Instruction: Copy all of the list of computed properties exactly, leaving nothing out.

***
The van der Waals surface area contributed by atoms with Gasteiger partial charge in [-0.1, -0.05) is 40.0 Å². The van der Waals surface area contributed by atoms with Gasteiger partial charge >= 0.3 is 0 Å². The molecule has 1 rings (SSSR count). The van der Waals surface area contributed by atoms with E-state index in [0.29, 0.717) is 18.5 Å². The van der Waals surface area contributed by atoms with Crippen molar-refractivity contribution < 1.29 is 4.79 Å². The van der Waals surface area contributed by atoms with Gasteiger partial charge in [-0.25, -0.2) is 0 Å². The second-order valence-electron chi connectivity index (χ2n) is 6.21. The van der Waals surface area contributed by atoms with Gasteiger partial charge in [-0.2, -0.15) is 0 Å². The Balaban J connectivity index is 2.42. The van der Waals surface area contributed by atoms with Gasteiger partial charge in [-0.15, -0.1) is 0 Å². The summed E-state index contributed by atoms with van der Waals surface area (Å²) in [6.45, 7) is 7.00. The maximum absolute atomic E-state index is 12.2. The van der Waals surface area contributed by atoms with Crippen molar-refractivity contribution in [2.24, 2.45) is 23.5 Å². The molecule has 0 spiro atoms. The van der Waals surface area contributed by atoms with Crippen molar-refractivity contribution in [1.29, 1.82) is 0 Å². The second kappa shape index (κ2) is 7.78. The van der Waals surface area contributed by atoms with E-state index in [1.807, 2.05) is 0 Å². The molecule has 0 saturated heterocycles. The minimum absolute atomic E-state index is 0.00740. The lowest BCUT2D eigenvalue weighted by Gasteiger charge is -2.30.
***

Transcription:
The van der Waals surface area contributed by atoms with Gasteiger partial charge in [-0.1, -0.05) is 40.0 Å². The van der Waals surface area contributed by atoms with Gasteiger partial charge >= 0.3 is 0 Å². The molecule has 1 rings (SSSR count). The van der Waals surface area contributed by atoms with E-state index in [0.29, 0.717) is 18.5 Å². The van der Waals surface area contributed by atoms with Crippen molar-refractivity contribution < 1.29 is 4.79 Å². The van der Waals surface area contributed by atoms with Gasteiger partial charge in [-0.25, -0.2) is 0 Å². The second-order valence-electron chi connectivity index (χ2n) is 6.21. The van der Waals surface area contributed by atoms with Gasteiger partial charge in [-0.2, -0.15) is 0 Å². The Balaban J connectivity index is 2.42. The van der Waals surface area contributed by atoms with Gasteiger partial charge in [-0.15, -0.1) is 0 Å². The summed E-state index contributed by atoms with van der Waals surface area (Å²) in [6.45, 7) is 7.00. The maximum absolute atomic E-state index is 12.2. The van der Waals surface area contributed by atoms with Crippen molar-refractivity contribution in [2.24, 2.45) is 23.5 Å². The molecule has 0 spiro atoms. The van der Waals surface area contributed by atoms with Crippen molar-refractivity contribution in [1.29, 1.82) is 0 Å². The second kappa shape index (κ2) is 7.78. The van der Waals surface area contributed by atoms with E-state index in [1.807, 2.05) is 0 Å². The molecule has 0 saturated heterocycles. The minimum absolute atomic E-state index is 0.00740. The lowest BCUT2D eigenvalue weighted by Gasteiger charge is -2.30.